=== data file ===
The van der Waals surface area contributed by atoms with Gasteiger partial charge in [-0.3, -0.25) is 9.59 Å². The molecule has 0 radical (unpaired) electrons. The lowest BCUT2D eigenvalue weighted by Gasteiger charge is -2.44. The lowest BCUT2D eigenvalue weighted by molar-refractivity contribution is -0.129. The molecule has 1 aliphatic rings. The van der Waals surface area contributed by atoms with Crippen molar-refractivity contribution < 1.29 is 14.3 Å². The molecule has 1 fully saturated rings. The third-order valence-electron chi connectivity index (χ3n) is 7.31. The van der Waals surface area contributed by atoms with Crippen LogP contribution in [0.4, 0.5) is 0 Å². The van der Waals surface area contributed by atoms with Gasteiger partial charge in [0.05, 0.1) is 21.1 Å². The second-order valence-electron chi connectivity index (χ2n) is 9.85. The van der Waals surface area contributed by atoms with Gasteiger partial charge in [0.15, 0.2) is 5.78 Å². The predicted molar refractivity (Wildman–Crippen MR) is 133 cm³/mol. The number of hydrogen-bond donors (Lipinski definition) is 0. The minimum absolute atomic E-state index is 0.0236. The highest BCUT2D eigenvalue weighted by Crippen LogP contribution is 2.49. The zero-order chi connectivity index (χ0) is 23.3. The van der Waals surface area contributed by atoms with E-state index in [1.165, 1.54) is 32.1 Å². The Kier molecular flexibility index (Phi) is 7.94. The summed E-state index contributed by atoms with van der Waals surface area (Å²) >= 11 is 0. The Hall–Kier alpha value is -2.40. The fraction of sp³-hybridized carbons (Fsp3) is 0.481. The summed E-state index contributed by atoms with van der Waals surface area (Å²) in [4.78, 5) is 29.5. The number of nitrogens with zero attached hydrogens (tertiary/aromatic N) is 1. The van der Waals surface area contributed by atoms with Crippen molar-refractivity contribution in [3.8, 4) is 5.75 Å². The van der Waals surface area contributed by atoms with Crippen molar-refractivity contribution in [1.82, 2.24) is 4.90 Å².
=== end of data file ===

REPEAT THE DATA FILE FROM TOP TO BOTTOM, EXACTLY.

The van der Waals surface area contributed by atoms with Gasteiger partial charge in [-0.3, -0.25) is 9.59 Å². The molecule has 0 radical (unpaired) electrons. The lowest BCUT2D eigenvalue weighted by Gasteiger charge is -2.44. The lowest BCUT2D eigenvalue weighted by molar-refractivity contribution is -0.129. The molecule has 1 aliphatic rings. The van der Waals surface area contributed by atoms with Crippen molar-refractivity contribution < 1.29 is 14.3 Å². The molecule has 1 fully saturated rings. The third-order valence-electron chi connectivity index (χ3n) is 7.31. The van der Waals surface area contributed by atoms with Crippen LogP contribution in [0.4, 0.5) is 0 Å². The van der Waals surface area contributed by atoms with Gasteiger partial charge in [0.05, 0.1) is 21.1 Å². The second-order valence-electron chi connectivity index (χ2n) is 9.85. The van der Waals surface area contributed by atoms with Gasteiger partial charge in [0.15, 0.2) is 5.78 Å². The predicted molar refractivity (Wildman–Crippen MR) is 133 cm³/mol. The number of hydrogen-bond donors (Lipinski definition) is 0. The minimum absolute atomic E-state index is 0.0236. The highest BCUT2D eigenvalue weighted by Crippen LogP contribution is 2.49. The zero-order chi connectivity index (χ0) is 23.3. The van der Waals surface area contributed by atoms with E-state index in [1.165, 1.54) is 32.1 Å². The Kier molecular flexibility index (Phi) is 7.94. The summed E-state index contributed by atoms with van der Waals surface area (Å²) >= 11 is 0. The Hall–Kier alpha value is -2.40. The fraction of sp³-hybridized carbons (Fsp3) is 0.481. The summed E-state index contributed by atoms with van der Waals surface area (Å²) in [4.78, 5) is 29.5. The number of nitrogens with zero attached hydrogens (tertiary/aromatic N) is 1. The van der Waals surface area contributed by atoms with Crippen molar-refractivity contribution in [3.8, 4) is 5.75 Å². The van der Waals surface area contributed by atoms with Crippen molar-refractivity contribution in [1.82, 2.24) is 4.90 Å².